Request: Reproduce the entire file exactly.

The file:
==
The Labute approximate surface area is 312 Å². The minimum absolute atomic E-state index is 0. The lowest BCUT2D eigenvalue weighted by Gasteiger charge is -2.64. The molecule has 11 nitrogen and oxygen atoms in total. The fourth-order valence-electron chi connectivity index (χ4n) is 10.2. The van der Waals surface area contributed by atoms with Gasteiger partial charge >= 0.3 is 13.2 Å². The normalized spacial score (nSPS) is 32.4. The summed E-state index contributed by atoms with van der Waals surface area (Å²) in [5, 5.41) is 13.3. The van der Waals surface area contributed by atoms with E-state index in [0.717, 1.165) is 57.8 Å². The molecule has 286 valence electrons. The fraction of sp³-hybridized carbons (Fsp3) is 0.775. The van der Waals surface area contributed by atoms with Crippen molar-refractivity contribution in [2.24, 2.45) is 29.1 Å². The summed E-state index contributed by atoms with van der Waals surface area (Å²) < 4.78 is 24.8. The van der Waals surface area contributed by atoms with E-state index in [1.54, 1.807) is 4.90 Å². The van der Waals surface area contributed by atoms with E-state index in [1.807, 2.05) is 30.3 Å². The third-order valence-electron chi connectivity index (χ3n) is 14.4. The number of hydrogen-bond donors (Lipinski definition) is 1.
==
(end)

The Labute approximate surface area is 312 Å². The minimum absolute atomic E-state index is 0. The lowest BCUT2D eigenvalue weighted by Gasteiger charge is -2.64. The molecule has 11 nitrogen and oxygen atoms in total. The fourth-order valence-electron chi connectivity index (χ4n) is 10.2. The van der Waals surface area contributed by atoms with Gasteiger partial charge >= 0.3 is 13.2 Å². The normalized spacial score (nSPS) is 32.4. The summed E-state index contributed by atoms with van der Waals surface area (Å²) in [5, 5.41) is 13.3. The van der Waals surface area contributed by atoms with E-state index in [0.717, 1.165) is 57.8 Å². The molecule has 286 valence electrons. The fraction of sp³-hybridized carbons (Fsp3) is 0.775. The van der Waals surface area contributed by atoms with Crippen molar-refractivity contribution in [2.24, 2.45) is 29.1 Å². The summed E-state index contributed by atoms with van der Waals surface area (Å²) < 4.78 is 24.8. The van der Waals surface area contributed by atoms with E-state index in [1.54, 1.807) is 4.90 Å². The van der Waals surface area contributed by atoms with E-state index in [1.807, 2.05) is 30.3 Å². The third-order valence-electron chi connectivity index (χ3n) is 14.4. The number of hydrogen-bond donors (Lipinski definition) is 1.